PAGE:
Unconsumption means the accomplishment of properly recycling your old cellphone, rather than the guilt of letting it sit in a drawer.
Unconsumption means the thrill of finding a new use for something that you were about to throw away.
Unconsumption means the pleasure of using a service like Freecycle (or Craigslist, Goodwill, or Salvation Army) to find a new home for the functioning DVD player you just replaced, rather than throwing it in the garbage.
Unconsumption means enjoying the things you own to the fullest – not just at the moment of acquisition.
Unconsumption means the pleasure of using a pair of sneakers until they are truly worn out – as opposed to the nagging feeling of defeat when they simply go out of style.
Unconsumption means feeling good about the simple act of turning off the lights when you leave the room.
Unconsumption is not about the rejection of things, or the demonization of things. It’s not a bunch of rules.
Unconsumption is an idea, a set of behaviors, a way of thinking about consumption itself from a new perspective.
Unconsumption is free.
Founder & Editor:Rob Walker, journalist, Savannah, GA
Editorial & Community Manager: Molly Block, marketing and business development geek, Houston, TX
So did you read that depressing article in The New York Times about used pianos that end up getting dumped and junked? I couldn’t help but notice that it inspired, in me at least, a surprisingly visceral sense of sadness — on behalf of what are, after all, objects.
Turns out it wasn’t just me: “The emotions evoked by the deaths of used pianos are powerful, and they came flooding in” after that article, The Times reports in a follow-up:
But when it comes to keeping old pianos alive, owners find that their feelings collide with the reality of expensive repairs and inexpensive, easily available brand-new replacements.
Audio-visual artist, Kathy Hinde’s work is pretty extraordinary. At TEDGlobal, she showed a version of this installation from last year. From the TED blog post: “Essentially, she found a broken piano that was going to be discarded. She stripped it and then she hung it up as a screen on which to project video. It’s rigged, mechanically, so that if a bird is projected on a string, that string will play a note. So, by projecting a video of birds on the piano, she can play a tune.” Kinetic sound sculpture gone wild.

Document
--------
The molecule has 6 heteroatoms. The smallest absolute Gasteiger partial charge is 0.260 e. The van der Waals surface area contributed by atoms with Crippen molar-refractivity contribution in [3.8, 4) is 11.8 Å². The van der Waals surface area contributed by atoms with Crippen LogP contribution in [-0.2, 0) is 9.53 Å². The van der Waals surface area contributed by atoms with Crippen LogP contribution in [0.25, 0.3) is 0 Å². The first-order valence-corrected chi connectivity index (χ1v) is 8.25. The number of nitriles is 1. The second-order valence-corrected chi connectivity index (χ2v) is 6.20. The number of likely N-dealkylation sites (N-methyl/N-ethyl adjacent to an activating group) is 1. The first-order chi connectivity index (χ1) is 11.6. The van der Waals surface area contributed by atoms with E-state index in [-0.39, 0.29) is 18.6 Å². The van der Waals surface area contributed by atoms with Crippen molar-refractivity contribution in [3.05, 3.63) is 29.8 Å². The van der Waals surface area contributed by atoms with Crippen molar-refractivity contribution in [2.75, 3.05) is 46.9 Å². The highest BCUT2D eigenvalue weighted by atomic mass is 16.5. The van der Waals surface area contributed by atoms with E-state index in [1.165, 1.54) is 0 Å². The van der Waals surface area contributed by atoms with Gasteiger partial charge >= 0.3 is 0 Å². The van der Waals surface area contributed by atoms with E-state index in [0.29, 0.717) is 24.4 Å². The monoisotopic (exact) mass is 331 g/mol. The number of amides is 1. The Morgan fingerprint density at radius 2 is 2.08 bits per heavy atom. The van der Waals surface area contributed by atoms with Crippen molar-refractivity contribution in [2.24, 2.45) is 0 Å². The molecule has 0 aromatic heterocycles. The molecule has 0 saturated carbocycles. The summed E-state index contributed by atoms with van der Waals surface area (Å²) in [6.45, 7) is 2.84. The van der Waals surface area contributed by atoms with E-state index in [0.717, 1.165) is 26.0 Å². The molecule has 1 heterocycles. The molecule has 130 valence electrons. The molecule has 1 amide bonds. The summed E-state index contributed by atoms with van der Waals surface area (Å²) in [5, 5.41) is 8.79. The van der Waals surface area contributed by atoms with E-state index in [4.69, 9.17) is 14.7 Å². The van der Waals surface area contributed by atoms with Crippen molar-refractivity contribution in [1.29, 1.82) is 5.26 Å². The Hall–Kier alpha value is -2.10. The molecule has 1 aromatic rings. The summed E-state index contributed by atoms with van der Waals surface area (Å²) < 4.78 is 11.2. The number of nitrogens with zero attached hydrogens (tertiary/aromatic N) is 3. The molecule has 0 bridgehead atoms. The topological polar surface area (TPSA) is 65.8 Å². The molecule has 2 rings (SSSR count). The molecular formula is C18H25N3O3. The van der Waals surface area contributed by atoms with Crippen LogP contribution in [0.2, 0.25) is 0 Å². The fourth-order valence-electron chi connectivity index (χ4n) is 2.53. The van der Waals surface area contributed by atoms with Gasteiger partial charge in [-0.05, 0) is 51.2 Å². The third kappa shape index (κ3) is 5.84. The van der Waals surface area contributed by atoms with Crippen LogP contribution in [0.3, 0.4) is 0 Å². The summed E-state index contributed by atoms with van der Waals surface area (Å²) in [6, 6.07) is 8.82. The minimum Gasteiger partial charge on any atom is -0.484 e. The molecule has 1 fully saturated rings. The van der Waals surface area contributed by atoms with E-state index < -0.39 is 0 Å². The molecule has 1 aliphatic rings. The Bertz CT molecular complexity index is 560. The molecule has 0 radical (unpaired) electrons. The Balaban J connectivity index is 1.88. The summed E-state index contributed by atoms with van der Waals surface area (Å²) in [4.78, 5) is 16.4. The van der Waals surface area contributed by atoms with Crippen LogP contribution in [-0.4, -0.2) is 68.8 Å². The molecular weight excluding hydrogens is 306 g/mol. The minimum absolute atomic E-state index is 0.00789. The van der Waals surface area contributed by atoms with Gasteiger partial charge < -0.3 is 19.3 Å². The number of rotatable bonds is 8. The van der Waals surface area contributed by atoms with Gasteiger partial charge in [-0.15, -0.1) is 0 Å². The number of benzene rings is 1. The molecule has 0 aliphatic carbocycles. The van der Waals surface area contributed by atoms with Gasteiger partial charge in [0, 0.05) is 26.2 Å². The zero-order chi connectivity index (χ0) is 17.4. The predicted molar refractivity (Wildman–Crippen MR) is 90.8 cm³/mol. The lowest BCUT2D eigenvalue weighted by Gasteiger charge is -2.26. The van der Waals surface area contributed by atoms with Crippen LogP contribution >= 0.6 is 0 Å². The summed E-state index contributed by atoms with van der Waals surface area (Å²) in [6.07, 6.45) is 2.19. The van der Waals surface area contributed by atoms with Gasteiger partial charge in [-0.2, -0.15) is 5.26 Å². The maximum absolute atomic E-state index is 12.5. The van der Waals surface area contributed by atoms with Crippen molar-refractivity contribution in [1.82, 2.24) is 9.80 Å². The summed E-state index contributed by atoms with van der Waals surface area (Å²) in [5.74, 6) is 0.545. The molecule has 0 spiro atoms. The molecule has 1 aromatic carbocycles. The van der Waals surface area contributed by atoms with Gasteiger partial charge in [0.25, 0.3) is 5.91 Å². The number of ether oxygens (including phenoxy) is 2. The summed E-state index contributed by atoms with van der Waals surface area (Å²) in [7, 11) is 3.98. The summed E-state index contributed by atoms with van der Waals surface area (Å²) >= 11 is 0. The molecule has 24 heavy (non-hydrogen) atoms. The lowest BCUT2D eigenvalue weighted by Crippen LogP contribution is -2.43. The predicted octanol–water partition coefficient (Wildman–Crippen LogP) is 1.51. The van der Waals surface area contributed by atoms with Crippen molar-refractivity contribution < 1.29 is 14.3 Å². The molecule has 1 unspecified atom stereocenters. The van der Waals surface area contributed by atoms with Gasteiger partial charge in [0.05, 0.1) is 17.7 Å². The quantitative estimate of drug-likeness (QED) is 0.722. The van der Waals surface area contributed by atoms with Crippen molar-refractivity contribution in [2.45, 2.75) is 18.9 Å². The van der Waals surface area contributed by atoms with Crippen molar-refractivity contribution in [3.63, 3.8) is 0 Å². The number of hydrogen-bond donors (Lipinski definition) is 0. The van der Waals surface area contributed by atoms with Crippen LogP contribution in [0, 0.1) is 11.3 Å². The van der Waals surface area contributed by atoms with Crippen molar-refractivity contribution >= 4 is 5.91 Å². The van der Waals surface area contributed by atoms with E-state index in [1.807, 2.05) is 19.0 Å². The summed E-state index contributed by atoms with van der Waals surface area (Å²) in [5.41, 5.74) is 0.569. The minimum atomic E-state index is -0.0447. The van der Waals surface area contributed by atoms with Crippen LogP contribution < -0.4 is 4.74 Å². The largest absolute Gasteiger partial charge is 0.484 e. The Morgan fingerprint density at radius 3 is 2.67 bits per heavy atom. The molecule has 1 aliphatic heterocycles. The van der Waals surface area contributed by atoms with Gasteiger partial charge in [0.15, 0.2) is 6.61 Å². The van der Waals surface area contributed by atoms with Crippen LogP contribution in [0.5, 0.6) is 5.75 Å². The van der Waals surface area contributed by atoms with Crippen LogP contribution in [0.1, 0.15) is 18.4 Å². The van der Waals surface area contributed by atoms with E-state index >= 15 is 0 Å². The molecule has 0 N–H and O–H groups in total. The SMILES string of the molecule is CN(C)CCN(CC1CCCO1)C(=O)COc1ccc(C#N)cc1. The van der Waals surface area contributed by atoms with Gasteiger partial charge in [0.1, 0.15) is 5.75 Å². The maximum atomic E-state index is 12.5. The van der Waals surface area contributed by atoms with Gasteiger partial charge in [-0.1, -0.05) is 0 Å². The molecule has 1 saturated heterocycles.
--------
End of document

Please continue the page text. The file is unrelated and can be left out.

Very interesting new use for an old piano. (Other uses here, in case you missed them.)
Australian artist Noel Brady deconstructs old pianos and assembles the instruments’ small parts into wall panels and other works of art.
There was a time, back in the 1950s and 60s, when many rural families in Queensland would often gather around the old piano in the corner of the dining room, for an evening of music and sing-a-long.
Way before the Ipod, Itunes, Xbox and indeed, even television itself, friends and families had to entertain themselves, and so many homes relied on the old ‘goanna’ as the centrepiece for the nights’ activities. As time and technology marched on, the old piano became neglected and forgotten.
As a sculptor working in regional Queensland, I happened to come across such an old piano and proceeded to pull it completely apart, eventually reducing it to a collection of hundreds of tiny pieces of wood. I became fascinated by these intricate small parts and then began to realise their sculptural potential.
TIME magazine reports on a time-honored tradition at the Massachusetts Institute of Technology: the annual hurling of a broken piano off a dormitory roof.
The tradition began in 1972, when students living in the Baker House dorm had a broken piano on their hands and, as any rational group of intelligent undergraduates would, decided to push it off the building’s roof.
The tradition has become such a smash hit that after the dust settles, onlookers scramble to grab splintered wood, keys, hammers, strings and any other errant debris strewn across the dorm’s lawn. Astronaut Catherine Coleman, an MIT alumna, even took one piano’s key to the International Space Station during her six-month stay.
Those [pianos] chosen for the drop are generally already broken, often donated by generous folks who, understandably, have no idea what else to do with a broken piano sitting in their home.
In fact, the campus tradition has turned into something of a drop-off service for unwanted pianos. Eager owners contact the students to have their irreparable and cumbersome instruments taken off their hands.
A Dumpster converted to a swimming pool; a food court and pocket park — shaded by vinyl repurposed from old billboards, “with puzzle-piece seating made from old fences” — built by University of Texas at Arlington architecture students; an old piano placed on the street for passersby to play; the street giving greater way to pedestrians and bicyclists; a bike rack made from a traffic sign — all were part of a “Build a Better Boulevard” event held recently near downtown Dallas.
The event took place in association with the Dallas Complete Streets project, “intended to shift the city’s emphasis to building streets that are safer, more livable, and welcoming to everyone.”
Sing for Hope, a New York-based non-profit organization that promotes arts accessibility, will install 60 donated (used) pianos in New York City parks and other public spaces next month. The “street pianos” are part of “Play Me, I’m Yours,” an international public art project created by British artist Luke Jerram. Jerram describes the project as “a blank canvas for everyone’s creativity.”
Pianists and passers-by will be able to post photos and videos to streetpianos.com/nyc2010, which features maps showing the piano locations and additional information about the project.
After the project ends in July, Sing for Hope will donate the pianos to area schools and community centers.